Oh, the places you'll go
A nursing degree lets you steer in any direction you choose
With a troubled economy, shorter hospital stays, and an aging population, it may seem like a tough time to be a nurse. But practicing nurses say the opposite is true: It's always a good time to be a nurse, and one would be hard pressed to find a more rewarding career with as many opportunities for growth, movement, and continued education.
"Even in the most difficult financial times, nursing allows you to find meaningful work," says Patricia Reid Ponte, senior vice president for patient care services and chief of nursing at the Dana-Farber Cancer Institute in Boston. She adds that although newly minted nurses will find fewer jobs at Boston area hospitals, opportunities abound in other settings, such as community hospitals, schools, doctors' offices, government agencies, home care, extended care facilities, and hospice.
"Everyone will find a job," agrees Dorothy Upson McCabe, who directs the Divisions of Nursing and Health and Safety for the Massachusetts Nurses Association. "It might not be the job you envisioned when you graduated, but you will find a job." And once a nurse has a foot in the door, opportunities for advancement abound.
Kathie Jose, chief nursing officer (CNO) for the Lahey Clinic, reassures today's graduates that the future is bright for nurses. "Now people are hesitating to retire," she says. "But this will pass. Eventually, experienced nurses will leave and will need to be replaced." According to the U.S. Bureau of Labor Statistics (BLS), this exodus will create hundreds of thousands of job openings for RNs and is one reason employment of RNs is expected to grow much faster than the average for all occupations through 2016.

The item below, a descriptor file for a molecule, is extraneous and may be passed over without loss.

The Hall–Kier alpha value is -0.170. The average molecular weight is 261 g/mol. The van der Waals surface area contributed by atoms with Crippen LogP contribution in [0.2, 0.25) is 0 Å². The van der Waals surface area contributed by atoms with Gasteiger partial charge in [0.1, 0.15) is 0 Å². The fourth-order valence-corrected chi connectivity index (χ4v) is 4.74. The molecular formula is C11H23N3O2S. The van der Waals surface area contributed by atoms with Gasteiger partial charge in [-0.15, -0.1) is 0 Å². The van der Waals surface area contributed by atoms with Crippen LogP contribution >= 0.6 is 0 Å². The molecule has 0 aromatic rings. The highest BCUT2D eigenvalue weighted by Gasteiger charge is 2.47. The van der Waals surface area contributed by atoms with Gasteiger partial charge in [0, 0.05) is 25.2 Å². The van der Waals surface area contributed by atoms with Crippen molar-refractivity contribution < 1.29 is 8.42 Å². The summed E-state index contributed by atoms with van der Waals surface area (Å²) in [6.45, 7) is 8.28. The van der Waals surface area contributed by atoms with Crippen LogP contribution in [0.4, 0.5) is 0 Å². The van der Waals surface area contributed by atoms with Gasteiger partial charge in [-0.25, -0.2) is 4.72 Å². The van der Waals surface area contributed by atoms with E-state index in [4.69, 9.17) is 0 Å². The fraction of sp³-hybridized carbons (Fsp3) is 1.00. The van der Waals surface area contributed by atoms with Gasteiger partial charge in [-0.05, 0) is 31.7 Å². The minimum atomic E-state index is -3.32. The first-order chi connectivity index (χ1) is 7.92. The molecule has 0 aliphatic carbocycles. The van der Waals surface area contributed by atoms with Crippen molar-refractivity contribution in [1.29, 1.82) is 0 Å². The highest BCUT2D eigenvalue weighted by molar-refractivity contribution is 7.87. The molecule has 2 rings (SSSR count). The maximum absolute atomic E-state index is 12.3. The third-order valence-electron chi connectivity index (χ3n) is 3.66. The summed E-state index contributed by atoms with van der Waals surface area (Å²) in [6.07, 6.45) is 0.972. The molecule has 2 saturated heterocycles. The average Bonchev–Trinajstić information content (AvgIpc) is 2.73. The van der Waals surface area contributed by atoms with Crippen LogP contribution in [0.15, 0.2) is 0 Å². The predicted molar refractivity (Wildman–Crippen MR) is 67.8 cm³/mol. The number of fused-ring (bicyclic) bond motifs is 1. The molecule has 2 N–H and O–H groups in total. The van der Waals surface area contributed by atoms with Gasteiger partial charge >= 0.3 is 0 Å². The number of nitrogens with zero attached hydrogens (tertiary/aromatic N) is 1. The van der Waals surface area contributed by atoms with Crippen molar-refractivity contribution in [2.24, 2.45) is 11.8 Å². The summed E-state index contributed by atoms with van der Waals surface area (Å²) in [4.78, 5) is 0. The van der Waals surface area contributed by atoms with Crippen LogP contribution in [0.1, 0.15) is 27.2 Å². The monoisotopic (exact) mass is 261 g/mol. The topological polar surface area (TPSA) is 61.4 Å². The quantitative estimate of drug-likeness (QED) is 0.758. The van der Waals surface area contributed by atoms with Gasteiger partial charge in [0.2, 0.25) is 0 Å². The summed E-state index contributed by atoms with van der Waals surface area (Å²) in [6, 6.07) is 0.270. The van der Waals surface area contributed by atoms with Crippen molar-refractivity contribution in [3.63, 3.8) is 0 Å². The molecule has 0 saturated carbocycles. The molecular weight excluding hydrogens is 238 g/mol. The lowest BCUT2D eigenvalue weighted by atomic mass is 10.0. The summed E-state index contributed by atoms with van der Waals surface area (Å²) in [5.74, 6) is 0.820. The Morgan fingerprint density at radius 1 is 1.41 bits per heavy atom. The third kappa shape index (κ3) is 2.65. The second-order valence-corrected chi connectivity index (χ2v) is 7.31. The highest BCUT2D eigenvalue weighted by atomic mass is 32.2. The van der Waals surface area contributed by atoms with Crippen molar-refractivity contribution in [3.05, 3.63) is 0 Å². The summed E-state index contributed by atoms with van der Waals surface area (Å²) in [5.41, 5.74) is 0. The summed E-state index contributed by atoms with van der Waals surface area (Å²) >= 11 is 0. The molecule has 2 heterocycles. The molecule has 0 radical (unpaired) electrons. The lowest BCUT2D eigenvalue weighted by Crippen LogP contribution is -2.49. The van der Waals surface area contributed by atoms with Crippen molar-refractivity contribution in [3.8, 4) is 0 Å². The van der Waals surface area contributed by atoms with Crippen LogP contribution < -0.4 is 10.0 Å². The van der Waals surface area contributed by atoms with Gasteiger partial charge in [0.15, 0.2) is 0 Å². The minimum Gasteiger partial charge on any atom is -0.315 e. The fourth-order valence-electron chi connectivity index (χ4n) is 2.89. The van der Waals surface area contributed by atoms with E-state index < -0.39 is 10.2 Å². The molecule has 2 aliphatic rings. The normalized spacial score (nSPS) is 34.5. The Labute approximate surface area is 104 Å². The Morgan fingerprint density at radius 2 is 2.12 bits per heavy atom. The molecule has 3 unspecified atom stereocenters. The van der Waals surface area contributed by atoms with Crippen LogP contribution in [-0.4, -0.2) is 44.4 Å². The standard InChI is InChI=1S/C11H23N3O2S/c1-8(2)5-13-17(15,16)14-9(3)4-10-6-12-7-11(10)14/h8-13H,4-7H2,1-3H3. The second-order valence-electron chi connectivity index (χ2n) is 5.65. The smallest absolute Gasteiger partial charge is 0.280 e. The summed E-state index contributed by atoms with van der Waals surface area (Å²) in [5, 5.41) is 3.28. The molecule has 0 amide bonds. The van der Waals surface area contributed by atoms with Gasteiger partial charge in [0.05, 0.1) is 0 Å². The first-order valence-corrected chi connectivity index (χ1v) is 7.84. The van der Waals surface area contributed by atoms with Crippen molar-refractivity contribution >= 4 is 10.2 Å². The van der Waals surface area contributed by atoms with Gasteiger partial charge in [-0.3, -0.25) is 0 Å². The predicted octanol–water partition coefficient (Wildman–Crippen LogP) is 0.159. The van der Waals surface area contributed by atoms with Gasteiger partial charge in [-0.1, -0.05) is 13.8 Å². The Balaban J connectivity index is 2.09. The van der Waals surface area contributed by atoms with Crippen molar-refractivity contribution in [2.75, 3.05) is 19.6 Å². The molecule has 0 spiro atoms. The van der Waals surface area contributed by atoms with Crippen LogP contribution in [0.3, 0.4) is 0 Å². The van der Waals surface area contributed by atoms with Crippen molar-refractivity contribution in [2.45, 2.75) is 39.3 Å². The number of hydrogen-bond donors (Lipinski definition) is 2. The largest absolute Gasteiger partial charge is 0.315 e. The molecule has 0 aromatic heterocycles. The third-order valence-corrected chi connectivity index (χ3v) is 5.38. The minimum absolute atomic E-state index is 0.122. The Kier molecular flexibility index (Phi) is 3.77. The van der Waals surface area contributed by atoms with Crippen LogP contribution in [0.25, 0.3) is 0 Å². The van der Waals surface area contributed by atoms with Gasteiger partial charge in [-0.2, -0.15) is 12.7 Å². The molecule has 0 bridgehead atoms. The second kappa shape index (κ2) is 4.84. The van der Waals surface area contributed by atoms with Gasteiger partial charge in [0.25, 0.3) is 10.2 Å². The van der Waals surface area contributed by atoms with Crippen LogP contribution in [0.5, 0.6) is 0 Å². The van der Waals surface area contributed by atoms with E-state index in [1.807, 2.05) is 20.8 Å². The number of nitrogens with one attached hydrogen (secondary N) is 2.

Jose adds that the nurses who fill the vacated positions increasingly have to blend "high touch with high tech." With the complexity of patient care and spread of new technologies-electronic medical records and bar coding, for example-"nursing is an art and a science. It's about caring and being very competent."
Looking ahead, demand will be strong for nurse practitioners in the primary care setting, says Kathy Davidson, vice president and chief nursing officer at Caritas Norwood Hospital. This is due to the shortage of primary care doctors. She adds that there is also a need for nurses to work at the bedside as well as for those who work in certain specialty areas. Generally, RNs with at least a bachelor's degree will have better job prospects than those without one. Job openings will be most plentiful in doctors' offices, hospice, intensive care units, assisted living and long-term care facilities, and home health care agencies. Changing demographics will also lead to a need for specialists in critical care, diabetes, oncology, and wound care. And all four advanced practice specialties-clinical nurse specialist, nurse practitioner, nurse-midwife, and nurse anesthetist-will remain in demand through 2016.
There is also an enormous need for faculty in nursing programs, says McCabe. Wendy Slabodnick, who directs the Wound Care Center at Emerson Hospital, says she loves working in wound care because of the gratitude her patients express. "Every day we are saving limbs and healing wounds in people who were told they would never recover. So when they do, there is a tremendous amount of satisfaction."
In her 20-plus years on the job, Slabodnick has worked as a floor nurse, started up an inpatient and two outpatient wound centers at hospitals, worked in home health care (in middle management and as executive director), and helped start a wound care division at a biotech company. "There is so much we can do with a nursing degree," she says. "It is really limitless."
Some nurses don't deal directly with patients at all. These include nurse coaches, legal nurses, forensic nurses, case managers, and infection control nurses. Nurses also work as researchers, administrators, nurse educators, and nurse informaticists.
Wherever nurses work and in whatever capacity, the variety is topped only by the rewards. When CNOs such as Jose and Davidson make their rounds, they say, they are reminded daily of how exceptional nurses are; whether it's seeing a nurse midwife deliver a baby or reading a letter from a woman thanking her clinical nurse for caring for her husband and mother and offering reassurance and a shoulder on which to cry.
"Just the other day I watched a nurse sit down beside an 87-year-old gentleman, take his hand, and spend time with him," says Jose. "And the man was not even her patient!" Afterward, the nurse offered her insights to another nurse who was responsible for the man. "To see that level of caring and concern was very special."